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J Card Fail. 2002 Dec;8(6):416-22.

Ranolazine, a partial fatty acid oxidation (pFOX) inhibitor, improves left ventricular function in dogs with chronic heart failure.

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Department of Medicine, Division of Cardiovascular Medicine, Henry Ford Heart and Vascular Institute, Detroit, Michigan 48202, USA.



Abnormalities of energy metabolism are often cited as key elements in the progressive worsening of left ventricular (LV) dysfunction that characterizes the heart failure (HF) state. The present study tested the hypothesis that partial inhibition of fatty acids will ameliorate the hemodynamic abnormalities associated with HF.


Chronic HF (LV ejection fraction 27 +/- 1%) was produced in 13 dogs by intracoronary microembolizations. Hemodynamic and angiographic measurements were made before and 40 minutes after intravenous administration of ranolazine, a partial fatty acid oxidation (pFOX) inhibitor. Ranolazine was administered as an intravenous bolus dose of 0.5 mg/kg followed by a continuous infusion for 40 minutes at a constant rate of 1.0 mg / kg / hr. Ranolazine significantly increased LV ejection fraction (27 +/- 1 versus 36 +/- 2, P =.0001), peak LV +dP/dt (1712 +/- 122 versus 1900 +/- 112 mm Hg/sec, P =.001), and stroke volume (20 +/- 1 versus 26 +/- 1 mL). These improvements occurred in the absence of any effects on heart rate or systemic pressure. In 8 normal healthy dogs, ranolazine had no effect on LV ejection fraction or any other index of LV function.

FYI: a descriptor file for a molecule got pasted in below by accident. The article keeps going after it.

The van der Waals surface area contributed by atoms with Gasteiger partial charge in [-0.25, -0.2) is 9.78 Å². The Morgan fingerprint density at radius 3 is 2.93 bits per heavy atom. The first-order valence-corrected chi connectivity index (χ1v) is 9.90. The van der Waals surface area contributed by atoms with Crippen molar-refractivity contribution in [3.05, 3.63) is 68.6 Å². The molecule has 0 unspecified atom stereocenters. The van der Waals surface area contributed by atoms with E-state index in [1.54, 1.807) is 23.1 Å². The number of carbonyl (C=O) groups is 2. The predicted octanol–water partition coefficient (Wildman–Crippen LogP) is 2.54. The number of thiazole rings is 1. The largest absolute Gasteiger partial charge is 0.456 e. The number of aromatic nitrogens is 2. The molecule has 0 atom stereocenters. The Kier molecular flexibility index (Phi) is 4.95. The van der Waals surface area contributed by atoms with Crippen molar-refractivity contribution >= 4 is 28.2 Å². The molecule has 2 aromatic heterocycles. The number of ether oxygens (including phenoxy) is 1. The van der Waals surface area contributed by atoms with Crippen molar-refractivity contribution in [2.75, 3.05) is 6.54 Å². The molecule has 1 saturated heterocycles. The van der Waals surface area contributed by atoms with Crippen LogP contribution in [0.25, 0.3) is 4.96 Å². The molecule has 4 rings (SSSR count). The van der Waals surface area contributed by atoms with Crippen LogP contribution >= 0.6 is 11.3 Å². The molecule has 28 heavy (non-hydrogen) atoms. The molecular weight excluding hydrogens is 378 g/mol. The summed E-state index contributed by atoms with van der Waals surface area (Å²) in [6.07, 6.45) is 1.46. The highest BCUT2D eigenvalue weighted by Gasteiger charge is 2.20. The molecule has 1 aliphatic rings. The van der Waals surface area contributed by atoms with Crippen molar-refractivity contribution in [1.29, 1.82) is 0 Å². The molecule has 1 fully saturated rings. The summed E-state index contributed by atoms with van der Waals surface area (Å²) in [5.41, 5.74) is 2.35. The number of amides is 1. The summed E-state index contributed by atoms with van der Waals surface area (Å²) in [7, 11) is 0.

In dogs with HF, acute intravenous administration of the pFOX inhibitor ranolazine improves LV systolic function. The absence of any hemodynamic effects of ranolazine in normal dogs suggests that the drug is devoid of any positive inotropic effects and acts primarily by optimizing cardiac metabolism in the setting of chronic HF.

[Indexed for MEDLINE]

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